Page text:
Surge in demand for data science set to continue
OPEX's Senior VP, Roy Buchan, discusses the growth in the adoption of data science in the oil and gas industry and how data analysis is no longer a "nice to have" but a "need to have" for many operating companies.
It’s fair to say that 2019 ended on a note of political and economic turmoil. But while the global oil and gas industry will face a number of uncertainties over the coming months, there is one trend I can predict with total confidence – the momentum-gaining groundswell in the adoption of data science and predictive technologies.
In recent years, data analysis has been widely used across a number of process industries to predict threats and optimise performance. Now the energy sector is beginning to recognise – and utilise – the valuable information that is embedded in their vast quantities of existing data: with a drive towards cutting costs, improving operational efficiency, increasing revenue and achieving environmental compliance.
At OPEX Group, we have spent the past four years working with operators in the oil and gas sector to help them operate more safely, efficiently, and cleanly. We firmly believe that we can help our customers to adopt a completely different operating model and more and more of our customers are doing just that.
Over the past 12 months we have noted an increased appetite from the energy sector. In fact, over the course of 2019 our customer base has doubled, and we are now working with a third of all operators in the UKCS.
Problem-solving is at the heart of our business. Data science has the ability to analyse mountains of data to resolve problems more quickly and efficiently than was previously possible with a purely engineered solution.
Driven by the emergence of proficient machine learning algorithms and a shift from descriptive to predictive analytics, predictive maintenance has been steadily gaining ground in the industry and shows no sign of slowing down.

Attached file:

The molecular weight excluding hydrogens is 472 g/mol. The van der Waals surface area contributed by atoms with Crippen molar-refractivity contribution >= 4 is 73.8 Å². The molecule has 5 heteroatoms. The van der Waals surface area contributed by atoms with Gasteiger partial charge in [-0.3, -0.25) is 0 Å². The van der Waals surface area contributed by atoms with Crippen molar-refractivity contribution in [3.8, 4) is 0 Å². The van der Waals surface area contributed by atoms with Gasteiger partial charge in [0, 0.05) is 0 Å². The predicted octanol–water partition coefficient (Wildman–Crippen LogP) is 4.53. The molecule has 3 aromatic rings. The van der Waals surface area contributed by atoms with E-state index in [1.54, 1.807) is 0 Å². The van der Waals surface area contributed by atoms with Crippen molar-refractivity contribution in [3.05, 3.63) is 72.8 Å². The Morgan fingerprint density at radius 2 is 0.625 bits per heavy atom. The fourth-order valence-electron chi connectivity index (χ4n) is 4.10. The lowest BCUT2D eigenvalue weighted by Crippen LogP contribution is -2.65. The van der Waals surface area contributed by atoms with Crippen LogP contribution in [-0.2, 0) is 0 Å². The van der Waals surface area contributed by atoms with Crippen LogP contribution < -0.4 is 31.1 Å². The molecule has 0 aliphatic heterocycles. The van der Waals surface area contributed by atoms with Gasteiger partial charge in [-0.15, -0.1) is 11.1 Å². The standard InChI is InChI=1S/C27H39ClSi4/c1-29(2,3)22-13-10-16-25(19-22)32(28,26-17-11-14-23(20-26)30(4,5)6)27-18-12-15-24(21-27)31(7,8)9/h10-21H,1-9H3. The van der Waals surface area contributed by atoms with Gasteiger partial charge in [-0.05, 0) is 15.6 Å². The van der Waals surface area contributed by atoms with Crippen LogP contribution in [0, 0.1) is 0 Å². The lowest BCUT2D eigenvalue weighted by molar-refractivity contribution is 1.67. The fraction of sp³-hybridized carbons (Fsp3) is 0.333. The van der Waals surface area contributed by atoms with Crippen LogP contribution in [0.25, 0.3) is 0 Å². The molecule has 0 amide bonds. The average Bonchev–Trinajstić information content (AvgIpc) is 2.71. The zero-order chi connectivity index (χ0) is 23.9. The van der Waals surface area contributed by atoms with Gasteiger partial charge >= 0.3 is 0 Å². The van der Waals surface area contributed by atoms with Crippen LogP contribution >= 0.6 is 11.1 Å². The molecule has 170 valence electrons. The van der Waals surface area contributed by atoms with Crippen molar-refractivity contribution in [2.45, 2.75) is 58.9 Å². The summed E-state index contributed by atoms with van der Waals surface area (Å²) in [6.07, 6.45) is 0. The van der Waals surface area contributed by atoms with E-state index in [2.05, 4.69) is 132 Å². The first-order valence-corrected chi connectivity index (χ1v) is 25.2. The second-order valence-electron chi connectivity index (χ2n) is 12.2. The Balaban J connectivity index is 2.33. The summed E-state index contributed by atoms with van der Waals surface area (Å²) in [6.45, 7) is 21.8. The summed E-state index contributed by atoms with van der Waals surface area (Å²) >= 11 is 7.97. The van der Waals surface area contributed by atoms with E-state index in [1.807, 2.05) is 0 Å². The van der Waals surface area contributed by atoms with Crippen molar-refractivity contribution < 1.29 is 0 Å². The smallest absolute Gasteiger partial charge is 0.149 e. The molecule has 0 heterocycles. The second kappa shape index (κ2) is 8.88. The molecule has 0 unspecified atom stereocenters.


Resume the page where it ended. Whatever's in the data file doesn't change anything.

We have seen a surge in demand for our solutions in this field, but market research reveals that this is by no means limited to the UKCS – reports put CAGR in the global predictive maintenance market at anywhere between 22% – 39%.
As data science proves its worth, operators are exploiting its capabilities not only in predicting operational threats, but also in resolving specific challenges and improving the performance of their systems.
At OPEX Group we take a data-driven approach, using machine learning, data science and engineering expertise to solve some of the most pressing problems facing the industry today.
One such challenge involves controlling the levels of oil in produced water during oil and gas production. We recently worked with a customer to explore the role of data science in managing this, where conventional engineering methods had struggled to identify the root cause.
Our multi-disciplinary team of data scientists, data analysts and process engineers analysed 2 years’ worth of data, as well as chemical samples. In fact, we analysed over 70 million data points using a range of algorithms to identify and understand the key factors contributing to the problem. These insights enabled us to define detailed operating conditions, which would control this issue.
Data science is not a replacement for engineering; it’s an opportunity to supplement and augment engineering excellence, processing huge volumes of data so that teams can make informed decisions that will predict and prevent threats, resolve problems and improve performance of offshore assets.
2019 was also a pivotal year for the target net zero movement, as industry is required to reduce their emissions and shrink their carbon footprint. Going forward, data science will play an increasingly vital role in helping businesses to meet their targets in the battle against climate change: saving megawatts, diverting fuel gas to export, reducing diesel costs, and identifying opportunities to optimise the plant.
As artificial intelligence and machine learning become part of our everyday lives, we are shifting towards a business model where data analysis is no longer a ‘nice to have’, but a ‘need to have’.